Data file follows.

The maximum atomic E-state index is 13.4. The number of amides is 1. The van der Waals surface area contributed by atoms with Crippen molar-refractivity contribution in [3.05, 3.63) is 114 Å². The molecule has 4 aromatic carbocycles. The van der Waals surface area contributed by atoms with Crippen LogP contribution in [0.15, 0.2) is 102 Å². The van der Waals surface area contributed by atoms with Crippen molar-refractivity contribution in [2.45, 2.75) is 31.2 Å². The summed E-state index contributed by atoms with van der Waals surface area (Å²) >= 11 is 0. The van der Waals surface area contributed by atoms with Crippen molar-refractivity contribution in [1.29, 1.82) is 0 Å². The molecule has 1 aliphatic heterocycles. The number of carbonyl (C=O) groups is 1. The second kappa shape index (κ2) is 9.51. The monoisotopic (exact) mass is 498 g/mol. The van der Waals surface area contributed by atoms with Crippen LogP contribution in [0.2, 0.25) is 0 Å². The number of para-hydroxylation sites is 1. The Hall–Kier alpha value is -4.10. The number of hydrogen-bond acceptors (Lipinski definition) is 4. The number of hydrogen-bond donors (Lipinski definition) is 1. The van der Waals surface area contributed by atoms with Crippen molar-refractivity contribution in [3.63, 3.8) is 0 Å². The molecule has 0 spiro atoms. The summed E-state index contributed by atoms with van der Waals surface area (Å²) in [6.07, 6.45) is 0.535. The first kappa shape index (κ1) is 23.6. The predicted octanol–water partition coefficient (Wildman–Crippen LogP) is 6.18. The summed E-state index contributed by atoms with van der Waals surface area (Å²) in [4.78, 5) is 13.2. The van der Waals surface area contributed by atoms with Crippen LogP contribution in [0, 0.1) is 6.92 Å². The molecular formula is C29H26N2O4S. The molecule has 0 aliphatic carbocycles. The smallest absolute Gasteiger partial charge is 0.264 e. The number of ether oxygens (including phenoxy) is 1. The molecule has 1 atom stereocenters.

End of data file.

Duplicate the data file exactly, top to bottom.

The maximum atomic E-state index is 13.4. The number of amides is 1. The van der Waals surface area contributed by atoms with Crippen molar-refractivity contribution in [3.05, 3.63) is 114 Å². The molecule has 4 aromatic carbocycles. The van der Waals surface area contributed by atoms with Crippen LogP contribution in [0.15, 0.2) is 102 Å². The van der Waals surface area contributed by atoms with Crippen molar-refractivity contribution in [2.45, 2.75) is 31.2 Å². The summed E-state index contributed by atoms with van der Waals surface area (Å²) >= 11 is 0. The van der Waals surface area contributed by atoms with Crippen molar-refractivity contribution in [1.29, 1.82) is 0 Å². The molecule has 1 aliphatic heterocycles. The number of carbonyl (C=O) groups is 1. The second kappa shape index (κ2) is 9.51. The monoisotopic (exact) mass is 498 g/mol. The van der Waals surface area contributed by atoms with Crippen LogP contribution in [0.2, 0.25) is 0 Å². The number of para-hydroxylation sites is 1. The Hall–Kier alpha value is -4.10. The number of hydrogen-bond acceptors (Lipinski definition) is 4. The number of hydrogen-bond donors (Lipinski definition) is 1. The van der Waals surface area contributed by atoms with Crippen molar-refractivity contribution in [3.63, 3.8) is 0 Å². The molecule has 0 spiro atoms. The summed E-state index contributed by atoms with van der Waals surface area (Å²) in [6.07, 6.45) is 0.535. The first kappa shape index (κ1) is 23.6. The predicted octanol–water partition coefficient (Wildman–Crippen LogP) is 6.18. The summed E-state index contributed by atoms with van der Waals surface area (Å²) in [4.78, 5) is 13.2. The van der Waals surface area contributed by atoms with Crippen LogP contribution in [0, 0.1) is 6.92 Å². The molecular formula is C29H26N2O4S. The molecule has 0 aliphatic carbocycles. The smallest absolute Gasteiger partial charge is 0.264 e. The number of ether oxygens (including phenoxy) is 1. The molecule has 1 atom stereocenters.